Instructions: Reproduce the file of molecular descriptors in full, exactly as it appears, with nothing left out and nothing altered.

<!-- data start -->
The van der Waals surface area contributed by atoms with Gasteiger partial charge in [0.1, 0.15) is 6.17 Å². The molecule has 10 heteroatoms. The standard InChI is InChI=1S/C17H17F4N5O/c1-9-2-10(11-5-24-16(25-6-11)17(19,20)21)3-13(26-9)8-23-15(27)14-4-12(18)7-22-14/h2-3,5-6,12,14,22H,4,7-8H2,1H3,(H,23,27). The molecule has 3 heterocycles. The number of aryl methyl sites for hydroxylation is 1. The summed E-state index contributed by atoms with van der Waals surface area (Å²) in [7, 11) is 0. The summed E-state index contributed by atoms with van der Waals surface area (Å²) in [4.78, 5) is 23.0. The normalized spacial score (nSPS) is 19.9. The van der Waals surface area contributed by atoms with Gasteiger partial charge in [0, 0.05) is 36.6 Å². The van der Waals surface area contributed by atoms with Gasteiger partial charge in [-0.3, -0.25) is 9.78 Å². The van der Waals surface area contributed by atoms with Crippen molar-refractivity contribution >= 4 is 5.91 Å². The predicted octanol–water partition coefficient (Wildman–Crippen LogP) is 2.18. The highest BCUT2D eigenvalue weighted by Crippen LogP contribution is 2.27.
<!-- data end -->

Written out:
The van der Waals surface area contributed by atoms with Gasteiger partial charge in [0.1, 0.15) is 6.17 Å². The molecule has 10 heteroatoms. The standard InChI is InChI=1S/C17H17F4N5O/c1-9-2-10(11-5-24-16(25-6-11)17(19,20)21)3-13(26-9)8-23-15(27)14-4-12(18)7-22-14/h2-3,5-6,12,14,22H,4,7-8H2,1H3,(H,23,27). The molecule has 3 heterocycles. The number of aryl methyl sites for hydroxylation is 1. The summed E-state index contributed by atoms with van der Waals surface area (Å²) in [7, 11) is 0. The summed E-state index contributed by atoms with van der Waals surface area (Å²) in [4.78, 5) is 23.0. The normalized spacial score (nSPS) is 19.9. The van der Waals surface area contributed by atoms with Gasteiger partial charge in [0, 0.05) is 36.6 Å². The van der Waals surface area contributed by atoms with Gasteiger partial charge in [-0.3, -0.25) is 9.78 Å². The van der Waals surface area contributed by atoms with Crippen molar-refractivity contribution >= 4 is 5.91 Å². The predicted octanol–water partition coefficient (Wildman–Crippen LogP) is 2.18. The highest BCUT2D eigenvalue weighted by Crippen LogP contribution is 2.27.